Letter From Maura Hennigan Regarding Boston's Animal Shelter
Recently one morning city residents woke up to see the gruesome disposal of animal carcasses from the city of Boston's Animal Shelter pictured on the front page of the Boston Herald. As a result, Mayor Menino promised a "top to bottom" review of Boston's animal shelter operation. This is long overdue and we need to insure that the process amounts to more than just a bureaucratic shuffle. Pledges of reform are a good start but all the sound and fury will amount to little without the right direction, knowledge and dedication. After a year's involvement in this issue as a City Councillor, and a great deal of study, I have become aware that several actions will be required. Most importantly, the city must avail itself of the expertise and energy of the many professionals, animal advocates, caregivers and pet owners by including them as part of an advisory group. This volunteer group could assist city officials for a defined term making practical recommendations to improve shelter operations.
The shelter facility itself is poorly designed and fails to meet professional standards. It needlessly took over a year and a half in its present location for the heating, ventilation and air conditioning systems to function properly. Animals and employees suffered through extended periods of frigid conditions in winter and stifling heat in summer. Animals are inappropriately housed within the shelter and the noise is deafening to employees, visitors, and neighbors alike. Hard working shelter employees deserve a safe and healthy work environment. A formal workplace safety inspection is needed.
The city has a mandate from the state to properly control the animals within its boundaries. As the state's capital, Boston should set an example. Despite the services of a capable veterinarian at the site, the city's spay/neutering policy for strays has been a failure. A spay/neutering program at the shelter was non-existing during the first year of operation. The City failed to provide its veterinarian with appropriate set up and equipment to perform spay/neutering services. As a result of this animals were released from the facility without ever being spayed or neutered. Any reform of this department requires a comprehensive program for the animals that move through the shelter. A capability to undertake special projects should be added. For instance, in an urban environment, feral cat populations are becoming a concern, especially with the dangers of rabies and feline leukemia. With colonies of feral cats multiplying, an effort to gather, spay/neuter, vaccinate and release them could begin to address the overpopulation that is also a public health issue. This commonsense and humane approach makes fiscal sense by working to eliminate the problem by striking at its root.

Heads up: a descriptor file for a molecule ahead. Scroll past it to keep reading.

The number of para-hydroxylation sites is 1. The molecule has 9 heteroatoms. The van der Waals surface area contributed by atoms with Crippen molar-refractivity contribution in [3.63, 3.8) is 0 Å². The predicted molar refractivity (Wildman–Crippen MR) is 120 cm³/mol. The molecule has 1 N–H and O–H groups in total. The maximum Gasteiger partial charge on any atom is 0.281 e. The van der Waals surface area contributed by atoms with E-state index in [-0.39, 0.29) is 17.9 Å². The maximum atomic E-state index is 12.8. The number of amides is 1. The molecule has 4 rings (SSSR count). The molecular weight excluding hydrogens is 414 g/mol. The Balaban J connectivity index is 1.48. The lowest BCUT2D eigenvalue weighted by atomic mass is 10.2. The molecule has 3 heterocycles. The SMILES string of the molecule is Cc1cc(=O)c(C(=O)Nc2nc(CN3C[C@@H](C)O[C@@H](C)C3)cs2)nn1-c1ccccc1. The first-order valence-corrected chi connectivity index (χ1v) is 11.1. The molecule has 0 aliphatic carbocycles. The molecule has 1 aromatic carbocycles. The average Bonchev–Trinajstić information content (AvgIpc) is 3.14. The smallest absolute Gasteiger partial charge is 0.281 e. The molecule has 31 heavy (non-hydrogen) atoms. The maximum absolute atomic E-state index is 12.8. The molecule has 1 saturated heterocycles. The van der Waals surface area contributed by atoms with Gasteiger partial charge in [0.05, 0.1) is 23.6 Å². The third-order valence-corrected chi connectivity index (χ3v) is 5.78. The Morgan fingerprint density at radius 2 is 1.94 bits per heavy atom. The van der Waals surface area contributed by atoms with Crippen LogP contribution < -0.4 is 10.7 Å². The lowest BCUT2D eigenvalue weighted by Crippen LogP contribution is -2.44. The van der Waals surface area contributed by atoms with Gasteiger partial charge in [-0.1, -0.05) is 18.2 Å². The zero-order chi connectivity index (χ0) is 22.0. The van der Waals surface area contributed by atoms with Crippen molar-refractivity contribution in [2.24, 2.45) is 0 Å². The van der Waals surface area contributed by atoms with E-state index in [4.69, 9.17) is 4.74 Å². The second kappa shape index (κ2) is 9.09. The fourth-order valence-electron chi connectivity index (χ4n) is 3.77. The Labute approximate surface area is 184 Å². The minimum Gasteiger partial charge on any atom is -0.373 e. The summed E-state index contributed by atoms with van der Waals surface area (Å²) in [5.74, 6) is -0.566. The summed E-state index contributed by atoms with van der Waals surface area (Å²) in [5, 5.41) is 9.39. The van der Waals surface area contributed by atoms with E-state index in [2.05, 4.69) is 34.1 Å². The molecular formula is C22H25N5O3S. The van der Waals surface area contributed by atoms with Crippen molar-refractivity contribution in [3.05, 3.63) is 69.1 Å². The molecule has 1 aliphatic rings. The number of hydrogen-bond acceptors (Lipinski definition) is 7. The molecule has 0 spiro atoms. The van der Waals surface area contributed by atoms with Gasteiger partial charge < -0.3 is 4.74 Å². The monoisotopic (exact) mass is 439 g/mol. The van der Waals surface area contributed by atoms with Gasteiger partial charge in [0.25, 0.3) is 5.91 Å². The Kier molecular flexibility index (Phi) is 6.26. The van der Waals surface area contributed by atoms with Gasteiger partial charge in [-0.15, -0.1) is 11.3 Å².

The City of Boston should reach out to form partnerships with for profit/not for profit animal humane organizations to educate the public in animal care issues including pet/owner behavior training. In addition the city should consider the formation of a non-profit entity to provide animal care services for the city shelter. This model, supported by the Boston Finance Commission, would have Boston fund the non-profit as a vendor. Such an institution would possess the credibility in the public mind to establish an effective outreach for fundraising and volunteer involvement.
Not all the animals euthanized at the city facility are stray or problem animals. Many of them were the affectionate companions of people who are forced to surrender their pets to the city when the animals become too ill to continue living or when a person's housing or life situation changes. It was absolutely necessary to stop the horrific practice of dumping euthanized animals in a garbage heap but this will not lead to the restoration of public confidence and genuine reform if the policy maker who ordered and defended the practice is still in place managing the department. A new interim director with the appropriate professional credentials is needed now to take prompt corrective action and move forward with the review process.
All of these considerations can contribute to a solution for a troublesome issue that has nagged the City of Boston for some time. We must decide now to treat stray animals in a humane manner, to manage this aspect of city operation more efficiently, to enhance public health and safety, all while acting in a fiscally responsible way.
Maura A. Hennigan
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